Tuesday, March 07, 2006

More Pancakes, Tub?

One of my favorite short stories is Tobias Wolff's "Hunters in the Snow." This story begins as a realistic tale of three friends out for a day of deer hunting. It begins with a nice dollop of menace:
Tub had been waiting for an hour in the falling snow. He paced the sidewalk to keep warm and stuck his head out over the curb whenever he saw lights approaching. One driver stopped for him but before Tub could wave the man on he saw the rifle on Tub's back and hit the gas. The tires spun on the ice. The fall of snow thickened. Tub stood below the overhang of a building. Across the road the clouds whitened just above the rooftops, and the street lights went out. He shifted the rifle strap to his other shoulder. The whiteness seeped up the sky.

A truck slid around the corner, horn blaring, rear end sashaying. Tub moved to the sidewalk and held up his hand. The truck jumped the curb and kept coming, half on the street and half on the sidewalk. It wasn't slowing down at all. Tub stood for a moment, still holding up his hand, then jumped back. His rifle slipped off his shoulder and clattered on the ice, a sandwich fell out of his pocket. He ran for the steps of the building. Another sandwich and a package of cookies tumbled onto the new snow. He made the steps and looked back.

Tub is the fat friend; Kenny and Frank abuse him mercilessly about his weight, and about the diet he is supposedly on.
"You ought to see yourself," [Kenny] said. "He looks just like a beach ball with a hat on, doesn't he? Doesn't he, Frank?"

The man beside him smiled and looked off.

"You almost ran me down," Tub said. "You could've killed me."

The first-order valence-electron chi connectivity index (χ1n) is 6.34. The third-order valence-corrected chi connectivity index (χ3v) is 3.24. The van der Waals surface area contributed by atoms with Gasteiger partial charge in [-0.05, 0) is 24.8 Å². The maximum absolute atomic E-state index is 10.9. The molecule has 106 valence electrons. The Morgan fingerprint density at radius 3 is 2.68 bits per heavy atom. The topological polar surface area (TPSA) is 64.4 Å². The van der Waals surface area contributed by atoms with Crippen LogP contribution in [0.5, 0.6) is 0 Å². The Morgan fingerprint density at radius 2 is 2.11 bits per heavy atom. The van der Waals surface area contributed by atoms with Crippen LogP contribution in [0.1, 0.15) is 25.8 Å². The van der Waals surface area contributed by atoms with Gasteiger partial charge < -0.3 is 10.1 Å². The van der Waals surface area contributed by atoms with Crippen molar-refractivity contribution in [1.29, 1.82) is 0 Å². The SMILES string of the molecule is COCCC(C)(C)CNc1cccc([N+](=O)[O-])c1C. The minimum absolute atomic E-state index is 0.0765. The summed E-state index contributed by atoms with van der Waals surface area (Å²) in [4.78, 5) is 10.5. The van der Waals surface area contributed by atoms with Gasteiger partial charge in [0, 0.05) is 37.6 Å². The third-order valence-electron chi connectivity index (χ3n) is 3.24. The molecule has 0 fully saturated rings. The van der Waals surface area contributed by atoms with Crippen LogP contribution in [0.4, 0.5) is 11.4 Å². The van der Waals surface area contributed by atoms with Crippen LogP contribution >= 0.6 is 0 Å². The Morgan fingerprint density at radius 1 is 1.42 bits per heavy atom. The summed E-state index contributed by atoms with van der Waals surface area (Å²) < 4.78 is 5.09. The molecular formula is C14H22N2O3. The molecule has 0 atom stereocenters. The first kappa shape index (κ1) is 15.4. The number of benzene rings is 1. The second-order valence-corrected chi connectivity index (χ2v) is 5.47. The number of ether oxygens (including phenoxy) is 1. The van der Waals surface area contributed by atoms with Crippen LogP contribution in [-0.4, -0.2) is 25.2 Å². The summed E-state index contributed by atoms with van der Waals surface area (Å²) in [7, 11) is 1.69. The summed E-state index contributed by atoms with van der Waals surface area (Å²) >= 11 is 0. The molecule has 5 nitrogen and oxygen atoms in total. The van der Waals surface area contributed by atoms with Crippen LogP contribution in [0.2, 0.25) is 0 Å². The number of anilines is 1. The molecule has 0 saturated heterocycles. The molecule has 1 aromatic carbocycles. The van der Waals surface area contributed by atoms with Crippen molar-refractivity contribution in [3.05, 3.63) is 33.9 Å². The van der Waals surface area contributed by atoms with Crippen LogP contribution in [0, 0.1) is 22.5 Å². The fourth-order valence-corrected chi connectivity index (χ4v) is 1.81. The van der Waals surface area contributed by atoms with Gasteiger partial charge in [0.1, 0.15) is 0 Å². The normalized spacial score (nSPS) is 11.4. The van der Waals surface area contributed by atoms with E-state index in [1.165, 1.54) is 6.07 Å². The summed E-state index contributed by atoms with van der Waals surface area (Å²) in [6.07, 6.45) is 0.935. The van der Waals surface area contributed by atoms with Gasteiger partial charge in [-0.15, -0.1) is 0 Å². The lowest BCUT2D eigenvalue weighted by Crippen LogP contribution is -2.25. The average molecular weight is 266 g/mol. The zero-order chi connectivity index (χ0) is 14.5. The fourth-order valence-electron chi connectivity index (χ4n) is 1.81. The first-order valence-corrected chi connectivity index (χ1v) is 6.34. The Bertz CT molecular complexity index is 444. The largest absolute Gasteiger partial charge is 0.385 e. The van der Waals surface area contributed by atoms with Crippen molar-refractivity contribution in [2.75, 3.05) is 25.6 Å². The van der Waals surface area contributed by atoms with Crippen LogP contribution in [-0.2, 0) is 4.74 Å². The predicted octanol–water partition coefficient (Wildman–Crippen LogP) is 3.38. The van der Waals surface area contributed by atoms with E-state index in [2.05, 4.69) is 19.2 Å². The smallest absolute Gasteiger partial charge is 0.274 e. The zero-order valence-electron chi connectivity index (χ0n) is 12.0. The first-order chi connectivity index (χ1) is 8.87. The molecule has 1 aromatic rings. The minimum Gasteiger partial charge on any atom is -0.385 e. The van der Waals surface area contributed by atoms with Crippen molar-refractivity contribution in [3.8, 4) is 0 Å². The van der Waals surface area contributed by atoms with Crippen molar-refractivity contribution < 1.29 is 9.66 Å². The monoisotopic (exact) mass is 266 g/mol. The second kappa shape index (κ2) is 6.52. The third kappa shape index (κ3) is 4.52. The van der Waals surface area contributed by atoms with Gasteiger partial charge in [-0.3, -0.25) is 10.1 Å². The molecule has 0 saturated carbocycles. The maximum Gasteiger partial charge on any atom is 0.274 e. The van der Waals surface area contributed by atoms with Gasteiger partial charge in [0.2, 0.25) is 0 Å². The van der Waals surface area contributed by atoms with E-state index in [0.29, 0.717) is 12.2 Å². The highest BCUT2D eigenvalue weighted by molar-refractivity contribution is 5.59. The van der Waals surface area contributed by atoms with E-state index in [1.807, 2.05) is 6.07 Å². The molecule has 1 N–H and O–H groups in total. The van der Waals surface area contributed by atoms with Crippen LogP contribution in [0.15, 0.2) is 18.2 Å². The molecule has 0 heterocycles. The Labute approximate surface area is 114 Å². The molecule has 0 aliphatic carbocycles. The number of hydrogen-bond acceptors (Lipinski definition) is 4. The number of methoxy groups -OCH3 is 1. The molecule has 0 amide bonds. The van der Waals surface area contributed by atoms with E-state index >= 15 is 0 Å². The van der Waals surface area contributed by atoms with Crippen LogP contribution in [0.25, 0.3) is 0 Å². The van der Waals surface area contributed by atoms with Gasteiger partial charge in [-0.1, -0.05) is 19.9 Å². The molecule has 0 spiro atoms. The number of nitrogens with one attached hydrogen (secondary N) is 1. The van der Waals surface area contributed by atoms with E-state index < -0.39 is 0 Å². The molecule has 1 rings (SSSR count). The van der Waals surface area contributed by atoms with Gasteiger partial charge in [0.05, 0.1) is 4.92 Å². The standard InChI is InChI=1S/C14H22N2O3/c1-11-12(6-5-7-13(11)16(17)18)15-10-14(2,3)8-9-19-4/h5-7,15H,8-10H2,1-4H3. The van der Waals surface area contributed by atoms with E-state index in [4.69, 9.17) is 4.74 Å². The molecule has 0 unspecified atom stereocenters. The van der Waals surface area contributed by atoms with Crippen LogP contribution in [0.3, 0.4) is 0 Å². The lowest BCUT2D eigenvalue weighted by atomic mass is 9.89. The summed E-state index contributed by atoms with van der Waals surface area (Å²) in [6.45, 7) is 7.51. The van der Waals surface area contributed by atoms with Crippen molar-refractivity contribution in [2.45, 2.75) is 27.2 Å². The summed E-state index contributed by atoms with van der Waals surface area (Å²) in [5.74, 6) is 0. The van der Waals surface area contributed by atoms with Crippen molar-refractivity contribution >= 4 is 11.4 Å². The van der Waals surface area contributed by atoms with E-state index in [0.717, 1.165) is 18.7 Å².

"Come on, Tub," said the man beside the driver. "Be mellow. Kenny was just messing around."
Yes, Kenny was just messing around.

They hunt; it's cold. They stop for lunch, and Kenny says
"You ask me how I want to die today," Kenny said. "I'll tell you burn me at the stake."
Kenny also reveals that Frank is having a tryst with a babysitter. They see no deer, but finally they notice some deer sign, and tracks disappearing into some posted property. They drive to the farmhouse of the man who owns the property; Kenny goes inside and gets his permission to hunt the deer. An old dog barks at them and then retreats.

They follow the deer but eventually lose the tracks. They head back, frustrated. Frank and Kenny exchange words and things get weird.
"Drop dead," Frank said [to Kenny], and turned away.

Kenny and Tub followed him back across the fields. When they were coming up to the barn Kenny stopped and pointed. "I hate that post," he said. He raised his rifle and fired. It sounded like a dry branch cracking. The post splintered along its right side, up toward the top. "There," Kenny said. "It's dead."

"Knock it off," Frank said, walking ahead.

Kenny looked at Tub. He smiled. "I hate that tree," he said, and fired again. Tub hurried to catch up with Frank. He started to speak but just then the dog ran out of the barn and barked at them. "Easy, boy," Frank said.

"I hate that dog." Kenny was behind them.

"That's enough," Frank said. "You put that gun down."

Kenny fired. The bullet went in between the dog's eyes. He sank right down into the snow, his legs splayed out on each side, his yellow eyes open and staring. Except for the blood he looked like a small bearskin rug. The blood ran down the dog's muzzle into the snow.

They all looked at the dog lying there.

"What did he ever do to you?" Tub asked. "He was just barking."

Kenny turned to Tub. "I hate you."

Tub shot from the waist. Kenny jerked backward against the fence and buckled to his knees. He folded his hands across his stomach. "Look," he said. His hands were covered with blood. In the dusk his blood was more blue than red. It seemed to below to the shadows. It didn't seem out of place. Kenny eased himself onto his back. He sighed several times, deeply. "You shot me," he said.
This tone shift is reminiscent of another Tobias Wolff classic, "Bullet in the Brain," in which Anders, the protagonist, is shot in the head halfway through the story. Until this point in "Hunters in the Snow," the men have been taunting one another, joking in the "good-natured" but cruel way that men joke. But now Kenny is lying in the snow, gutshot.

How do Tub and Frank react? After determining that the bullet missed Kenny's appendix, they return to the farmhouse to call an ambulance, only to find that it will take too long. While Frank is on the phone, the farmer tells Tub that he had asked Kenny to shoot the dog, which was infirm and needed to be put down.